The Impact of Human Lipoaspirate and Adipose Tissue-Derived Stem Cells Contact Culture on Breast Cancer Cells: Implications in Breast Reconstruction

Published on Dec 1, 2020in International Journal of Molecular Sciences4.556
· DOI :10.3390/IJMS21239171
Asim Ejaz6
Estimated H-index: 6
(University of Pittsburgh),
Katherine S. Yang20
Estimated H-index: 20
(University of Pittsburgh)
+ 3 AuthorsJ. Peter Rubin60
Estimated H-index: 60
(University of Pittsburgh)
Sources
Abstract
Background: Autologous fat transfer in the form of lipoaspirates for the reconstruction of the breast after breast cancer surgery is a commonly used procedure in plastic surgery. However, concerns regarding the oncologic risk of nutrient-rich fat tissue are widely debated. Previous studies have primarily focused on studying the interaction between adipose-derived stem cells (ASCs) and breast cancer cells. Methods: In this study, we performed a comprehensive analysis of the paracrine- and contact-based interactions between lipoaspirates, ASCs and breast cancer cell lines. An inverted flask culture method was used to study the contact-based interaction between lipoaspirates and breast cancer cells, while GFP-expressing breast cancer cell lines were generated to study the cell–cell contact interaction with ASCs. Three different human breast cancer cell lines, MCF-7, MDA-MB-231 and BT-474, were studied. We analyzed the impact of these interactions on the proliferation, cell cycle and epithelial-to-mesenchymal (EMT) transition of the breast cancer cells. Results: Our results revealed that both lipoaspirates and ASCs do not increase the proliferation rate of the breast cancer cells either through paracrine- or contact-dependent interactions. We observed that lipoaspirates selectively inhibit the proliferation of MCF-7 cells in contact co-culture, driven by the retinoblastoma (Rb) protein activity mediating cell cycle arrest. Additionally, ASCs inhibited MDA-MB-231 breast cancer cell proliferation in cell–cell contact-dependent interactions. Quantitative real-time PCR revealed no significant increase in the EMT-related genes in breast cancer cells upon co-culture with ASCs. Conclusion: In conclusion, this study provides evidence of the non-oncogenic character of lipoaspirates and supports the safety of clinical fat grafting in breast reconstruction after oncological surgical procedures. In vivo studies in appropriate animal models and long-term post-operative clinical data from patients are essential to reach the final safety recommendations.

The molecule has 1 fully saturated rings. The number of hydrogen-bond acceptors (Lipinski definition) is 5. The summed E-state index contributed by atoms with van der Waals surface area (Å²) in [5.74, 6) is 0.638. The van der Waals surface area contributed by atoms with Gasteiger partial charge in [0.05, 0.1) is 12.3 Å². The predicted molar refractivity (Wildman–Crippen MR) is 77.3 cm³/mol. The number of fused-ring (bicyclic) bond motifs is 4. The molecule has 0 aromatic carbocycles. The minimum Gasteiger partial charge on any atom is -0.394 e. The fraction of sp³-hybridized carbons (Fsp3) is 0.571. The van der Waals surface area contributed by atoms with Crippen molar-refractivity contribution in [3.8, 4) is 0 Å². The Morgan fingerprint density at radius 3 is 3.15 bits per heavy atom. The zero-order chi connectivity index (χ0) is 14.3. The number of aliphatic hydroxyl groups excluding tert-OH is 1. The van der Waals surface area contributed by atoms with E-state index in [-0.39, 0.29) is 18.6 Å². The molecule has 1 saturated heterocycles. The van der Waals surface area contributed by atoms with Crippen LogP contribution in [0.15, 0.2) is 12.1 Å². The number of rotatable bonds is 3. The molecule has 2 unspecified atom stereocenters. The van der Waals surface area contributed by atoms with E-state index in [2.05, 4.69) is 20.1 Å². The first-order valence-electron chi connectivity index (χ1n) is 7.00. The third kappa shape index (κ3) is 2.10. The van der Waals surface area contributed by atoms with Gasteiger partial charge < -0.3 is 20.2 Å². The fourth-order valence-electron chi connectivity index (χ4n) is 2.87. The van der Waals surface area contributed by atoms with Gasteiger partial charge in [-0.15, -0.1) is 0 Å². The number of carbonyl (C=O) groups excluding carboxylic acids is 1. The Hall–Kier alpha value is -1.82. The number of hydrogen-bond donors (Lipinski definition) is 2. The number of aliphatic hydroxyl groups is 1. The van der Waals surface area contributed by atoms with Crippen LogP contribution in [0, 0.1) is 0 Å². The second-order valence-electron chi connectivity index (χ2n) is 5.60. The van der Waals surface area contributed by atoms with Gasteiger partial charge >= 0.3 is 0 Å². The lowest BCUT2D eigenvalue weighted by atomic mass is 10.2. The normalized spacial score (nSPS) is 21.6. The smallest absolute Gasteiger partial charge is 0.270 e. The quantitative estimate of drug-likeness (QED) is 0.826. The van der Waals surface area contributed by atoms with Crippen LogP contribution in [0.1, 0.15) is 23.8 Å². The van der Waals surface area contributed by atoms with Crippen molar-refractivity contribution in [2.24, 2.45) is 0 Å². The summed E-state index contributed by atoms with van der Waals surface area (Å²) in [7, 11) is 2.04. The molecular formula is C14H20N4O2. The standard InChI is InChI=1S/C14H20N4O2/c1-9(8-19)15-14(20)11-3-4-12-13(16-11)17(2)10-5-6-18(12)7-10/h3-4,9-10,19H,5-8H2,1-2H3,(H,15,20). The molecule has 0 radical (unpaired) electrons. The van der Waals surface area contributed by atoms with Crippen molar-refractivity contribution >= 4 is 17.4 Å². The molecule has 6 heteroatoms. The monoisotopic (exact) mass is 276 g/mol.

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Tumor microenvironment plays a key role for tumor development and progression. Although adipose tissue is a predominant component of stroma in mammary tissues and secretes various cytokines, chemokines and growth factors, roles of adipocytes in breast cancers remain to be elucidated. In this study, we found that adipsin, an adipokine secreted from mammary adipose tissues, enhanced proliferation and cancer stem cell (CSC)-like properties of human breast cancer patient-derived xenograft (PDX) cell...
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